1.8. The US is Not a Supporter of the Free Market

In the last blog we established the concept of trickle-down economics as a ridiculous myth that has wrought devastation across the  world. Part and parcel of the trickle-down economics myth is pushing the need to allow the “free market” to flourish because, as the myth goes, the free market will naturally fall into balance and everything will be wonderful.

 

With the acceleration of economic fascism in the 1980s the US, chiefly through its military, the International Monetary Fund and the World Bank, imposed its will on the world with the claim that they will enforce the free market with or without their coorperation. Take, for example, this propaganda piece from the Wall Street Journal praising the free market plans of the Bush administration in the early stages of the invasion of Iraq.

 

While a free marketplace alone would be a terrible imposition on the people of the world it is important to note that US foreign and domestic policy does not operate with the free market as a goal. In fact, the last 30 years has seen a sustained assault on free markets by the richest countries in the world. The Reaganites, quoting the Foreign Review: “presided over the greatest swing towards protectionism since the 1930s.” The Reagan administration shifted the US from being a supporter of multilateral free trade to being its leading challenger.

 

It is fast becoming a running theme of this blog, but it’s always an Owellian word game with the American government. It uses the word “democracy” when it means repression and exploitation. It uses the term “counter-terrorism” when it means committing terrorist atrocities. It says “security” while implementing measures guaranteed to make the people less secure. And it says “free market” when it means “crony capitalism”.

 

Consider the response to the global financial crisis in 2008. A free market system would have allowed the big banks to fail. Instead it gave $700 billion to the financial sector with no accountability, no regulation, no promise of return, no idea of whether it worked. To make matters worse, the bill was voted down by the House and was rammed through by the Senate anyway, curtailing the democratic process so they could rush the taxpayer’s funding to their donors.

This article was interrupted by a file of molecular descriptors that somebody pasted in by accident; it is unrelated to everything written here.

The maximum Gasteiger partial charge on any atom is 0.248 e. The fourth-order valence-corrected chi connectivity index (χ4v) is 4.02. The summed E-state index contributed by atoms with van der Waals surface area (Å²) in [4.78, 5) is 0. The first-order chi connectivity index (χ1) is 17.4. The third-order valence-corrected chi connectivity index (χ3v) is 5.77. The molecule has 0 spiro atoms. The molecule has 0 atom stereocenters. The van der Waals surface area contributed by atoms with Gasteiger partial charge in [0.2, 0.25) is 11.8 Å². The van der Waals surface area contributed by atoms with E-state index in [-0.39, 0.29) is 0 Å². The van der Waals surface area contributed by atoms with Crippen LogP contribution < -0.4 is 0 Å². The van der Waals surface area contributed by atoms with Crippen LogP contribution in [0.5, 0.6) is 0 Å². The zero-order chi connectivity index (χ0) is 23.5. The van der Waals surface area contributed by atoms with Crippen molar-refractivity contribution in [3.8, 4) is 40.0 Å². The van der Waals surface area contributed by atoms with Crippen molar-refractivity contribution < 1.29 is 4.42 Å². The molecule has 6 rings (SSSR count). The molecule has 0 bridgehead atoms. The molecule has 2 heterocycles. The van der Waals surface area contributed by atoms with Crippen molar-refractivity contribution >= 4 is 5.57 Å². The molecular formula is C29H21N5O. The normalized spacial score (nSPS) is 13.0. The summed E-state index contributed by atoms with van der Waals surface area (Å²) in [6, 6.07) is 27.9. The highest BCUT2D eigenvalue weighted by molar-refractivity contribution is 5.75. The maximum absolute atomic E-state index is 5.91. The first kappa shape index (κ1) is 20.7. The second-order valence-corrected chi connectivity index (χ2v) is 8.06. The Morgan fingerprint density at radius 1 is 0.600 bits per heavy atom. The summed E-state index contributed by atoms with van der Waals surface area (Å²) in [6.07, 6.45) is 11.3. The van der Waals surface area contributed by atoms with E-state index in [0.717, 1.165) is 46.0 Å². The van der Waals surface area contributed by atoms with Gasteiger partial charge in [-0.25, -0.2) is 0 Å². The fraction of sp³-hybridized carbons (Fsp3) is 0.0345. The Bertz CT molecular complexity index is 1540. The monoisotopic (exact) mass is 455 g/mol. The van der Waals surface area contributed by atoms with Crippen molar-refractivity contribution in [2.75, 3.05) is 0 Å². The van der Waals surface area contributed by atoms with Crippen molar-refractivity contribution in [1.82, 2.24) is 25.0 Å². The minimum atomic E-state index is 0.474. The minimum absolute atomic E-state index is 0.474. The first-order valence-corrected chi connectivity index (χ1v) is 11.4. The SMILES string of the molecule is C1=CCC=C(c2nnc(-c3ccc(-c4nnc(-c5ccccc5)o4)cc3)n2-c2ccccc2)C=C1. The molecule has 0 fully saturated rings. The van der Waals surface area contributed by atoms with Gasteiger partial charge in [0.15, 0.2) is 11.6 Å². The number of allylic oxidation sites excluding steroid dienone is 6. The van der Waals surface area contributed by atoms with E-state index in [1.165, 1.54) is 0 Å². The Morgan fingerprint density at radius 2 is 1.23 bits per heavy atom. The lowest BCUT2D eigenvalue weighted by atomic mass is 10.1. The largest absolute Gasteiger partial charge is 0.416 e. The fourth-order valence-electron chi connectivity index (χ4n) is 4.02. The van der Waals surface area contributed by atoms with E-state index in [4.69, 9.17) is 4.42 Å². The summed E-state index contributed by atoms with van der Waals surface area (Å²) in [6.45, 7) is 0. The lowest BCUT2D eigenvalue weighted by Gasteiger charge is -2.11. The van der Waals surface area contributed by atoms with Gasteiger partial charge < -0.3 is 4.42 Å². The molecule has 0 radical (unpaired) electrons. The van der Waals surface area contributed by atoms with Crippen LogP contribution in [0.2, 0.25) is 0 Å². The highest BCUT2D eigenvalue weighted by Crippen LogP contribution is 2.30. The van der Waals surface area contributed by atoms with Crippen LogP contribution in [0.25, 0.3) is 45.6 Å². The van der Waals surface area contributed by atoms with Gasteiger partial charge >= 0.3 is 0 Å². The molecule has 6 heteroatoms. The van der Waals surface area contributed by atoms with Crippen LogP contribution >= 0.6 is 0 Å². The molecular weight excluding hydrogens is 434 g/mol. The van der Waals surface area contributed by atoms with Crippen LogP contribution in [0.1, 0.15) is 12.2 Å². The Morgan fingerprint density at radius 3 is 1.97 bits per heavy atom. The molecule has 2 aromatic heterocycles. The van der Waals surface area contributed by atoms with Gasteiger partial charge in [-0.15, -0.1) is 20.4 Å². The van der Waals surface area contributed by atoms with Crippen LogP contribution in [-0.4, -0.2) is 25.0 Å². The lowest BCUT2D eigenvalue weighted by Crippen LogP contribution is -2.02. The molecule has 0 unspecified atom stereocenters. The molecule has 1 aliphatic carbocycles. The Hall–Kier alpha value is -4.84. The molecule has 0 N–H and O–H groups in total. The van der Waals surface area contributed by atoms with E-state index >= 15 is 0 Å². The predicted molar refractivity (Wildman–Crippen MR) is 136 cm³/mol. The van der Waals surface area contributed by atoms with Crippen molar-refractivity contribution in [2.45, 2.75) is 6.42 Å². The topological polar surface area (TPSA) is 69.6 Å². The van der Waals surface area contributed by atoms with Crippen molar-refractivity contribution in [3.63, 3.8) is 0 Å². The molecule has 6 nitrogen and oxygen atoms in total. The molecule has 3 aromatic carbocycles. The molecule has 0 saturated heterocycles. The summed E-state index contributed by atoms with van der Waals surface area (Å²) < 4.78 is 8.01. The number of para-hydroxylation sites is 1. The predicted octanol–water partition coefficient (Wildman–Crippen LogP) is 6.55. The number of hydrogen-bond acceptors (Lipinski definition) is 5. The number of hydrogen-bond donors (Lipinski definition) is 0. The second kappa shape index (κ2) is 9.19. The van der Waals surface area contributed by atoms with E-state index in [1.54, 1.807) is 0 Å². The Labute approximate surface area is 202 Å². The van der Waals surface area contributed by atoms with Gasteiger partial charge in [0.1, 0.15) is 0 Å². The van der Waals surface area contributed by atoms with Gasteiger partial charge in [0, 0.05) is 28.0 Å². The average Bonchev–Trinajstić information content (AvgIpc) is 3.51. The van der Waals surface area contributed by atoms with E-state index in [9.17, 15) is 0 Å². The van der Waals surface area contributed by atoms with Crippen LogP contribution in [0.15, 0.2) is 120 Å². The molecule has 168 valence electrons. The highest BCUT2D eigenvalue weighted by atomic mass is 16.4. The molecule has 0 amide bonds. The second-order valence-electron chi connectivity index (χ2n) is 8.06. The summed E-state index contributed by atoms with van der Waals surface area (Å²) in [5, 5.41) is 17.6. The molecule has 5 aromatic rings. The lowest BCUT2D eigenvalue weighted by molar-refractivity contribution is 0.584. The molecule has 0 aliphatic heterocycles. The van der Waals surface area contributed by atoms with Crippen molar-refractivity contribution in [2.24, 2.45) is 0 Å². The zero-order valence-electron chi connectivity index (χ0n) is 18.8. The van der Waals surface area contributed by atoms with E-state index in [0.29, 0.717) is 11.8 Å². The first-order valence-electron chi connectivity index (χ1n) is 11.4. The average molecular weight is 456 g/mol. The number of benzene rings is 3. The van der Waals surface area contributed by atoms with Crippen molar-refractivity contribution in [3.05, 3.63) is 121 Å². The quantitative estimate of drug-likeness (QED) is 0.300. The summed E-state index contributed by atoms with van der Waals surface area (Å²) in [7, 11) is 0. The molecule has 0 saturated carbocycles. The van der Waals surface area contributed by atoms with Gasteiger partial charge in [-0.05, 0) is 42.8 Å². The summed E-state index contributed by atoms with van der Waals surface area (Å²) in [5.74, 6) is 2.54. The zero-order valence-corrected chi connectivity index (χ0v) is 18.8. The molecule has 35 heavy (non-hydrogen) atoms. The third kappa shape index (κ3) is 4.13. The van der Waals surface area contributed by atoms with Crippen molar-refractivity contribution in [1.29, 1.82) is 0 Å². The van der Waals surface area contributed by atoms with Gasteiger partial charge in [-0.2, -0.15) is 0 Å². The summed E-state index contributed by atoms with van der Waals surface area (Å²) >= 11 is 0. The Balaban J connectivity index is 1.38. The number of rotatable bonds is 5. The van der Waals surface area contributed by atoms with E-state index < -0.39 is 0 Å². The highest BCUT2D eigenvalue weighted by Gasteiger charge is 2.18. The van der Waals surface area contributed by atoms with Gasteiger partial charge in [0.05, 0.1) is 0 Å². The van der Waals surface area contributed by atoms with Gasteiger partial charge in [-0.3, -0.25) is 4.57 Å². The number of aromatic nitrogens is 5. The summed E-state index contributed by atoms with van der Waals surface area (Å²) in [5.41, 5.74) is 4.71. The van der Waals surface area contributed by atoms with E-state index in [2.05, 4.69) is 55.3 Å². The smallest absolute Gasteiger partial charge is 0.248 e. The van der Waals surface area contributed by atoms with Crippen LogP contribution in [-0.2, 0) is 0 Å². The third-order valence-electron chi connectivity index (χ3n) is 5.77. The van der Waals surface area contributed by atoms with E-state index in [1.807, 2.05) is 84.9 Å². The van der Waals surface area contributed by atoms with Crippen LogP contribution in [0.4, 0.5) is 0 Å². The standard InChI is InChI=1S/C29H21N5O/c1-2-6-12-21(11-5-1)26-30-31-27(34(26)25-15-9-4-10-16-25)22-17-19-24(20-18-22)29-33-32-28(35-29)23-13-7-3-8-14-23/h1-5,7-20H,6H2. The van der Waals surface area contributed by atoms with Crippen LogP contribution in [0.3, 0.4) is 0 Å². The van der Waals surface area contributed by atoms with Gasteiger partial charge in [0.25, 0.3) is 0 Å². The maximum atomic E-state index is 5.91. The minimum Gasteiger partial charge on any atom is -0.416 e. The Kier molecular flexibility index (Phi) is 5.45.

Consider the tax breaks given to the wealthiest corporations in the world such as General Electric, Wells Fargo, and Exxon Mobil, who have paid negative tax for many years.

Consider the international incursions instigated by the US to benefit multinational corporations, such as the coup in Iran to prevent them from nationalising British Oil, the coup in Chile to protect the copper industry from being nationalized, the coup in Guatemala to enable a large acquisition of land by from United Fruits, and the coup in Haiti to crush its rice sector such that it became the dumping ground of highly-subsidised rice from the US.

Consider the violence forced upon protesters who attempt to peacefully resist the multinationals domestically and abroad. It happened with Occupy Wall Street, which was brutally put down by police from Zucotti Park outwards. This article provides a list of 14 specific allegations of police brutality in New York alone, including the physical abuse of journalists and a retired judge, handcuffing a person who had alerted the police that he had a dislocated shoulder, and driving a motor vehicle into a crowd. It happened at Standing Rock, where police were imported from outside the state, used a private big-oil-funded mercenary to attempt a false-flag operation, and sprayed water on protesters in the freezing cold before brutally crushing them. This site provides a long list of militaristic activities against the water protectors.

 

These are clearly not the actions of a body that supports the free market. Regardless of which party is in control, the US government is entirely beholden to its donors, and it will go to such lengths as destroying its economy, brutalising its citizens, and even threatening humanity as a species to feed their endless greed.

 

Where does the power go?

Running a country is a zero-sum game. Even if the size of government is reduced, decisions still need to be made. If they are no longer made by the government, who makes them? They are passed on to the corporate elite; those powers that corrupted the politicians by funding their political careers and providing for their personal financial futures with executive or lobbying jobs, etc, after they leave office. These corporations function in a manner that is about as close to a totalitarian order that we could imagine, are unaccountable, and operate in the dark. For example, you could probably name the last five US Presidents and maybe the main players in their cabinet, but could any of you name the CEO of Goldman Sachs, JP Morgan Chase, Walmart, or Lockheed Martin? Shouldn’t we know who they are if they wield so much executive authority?

 

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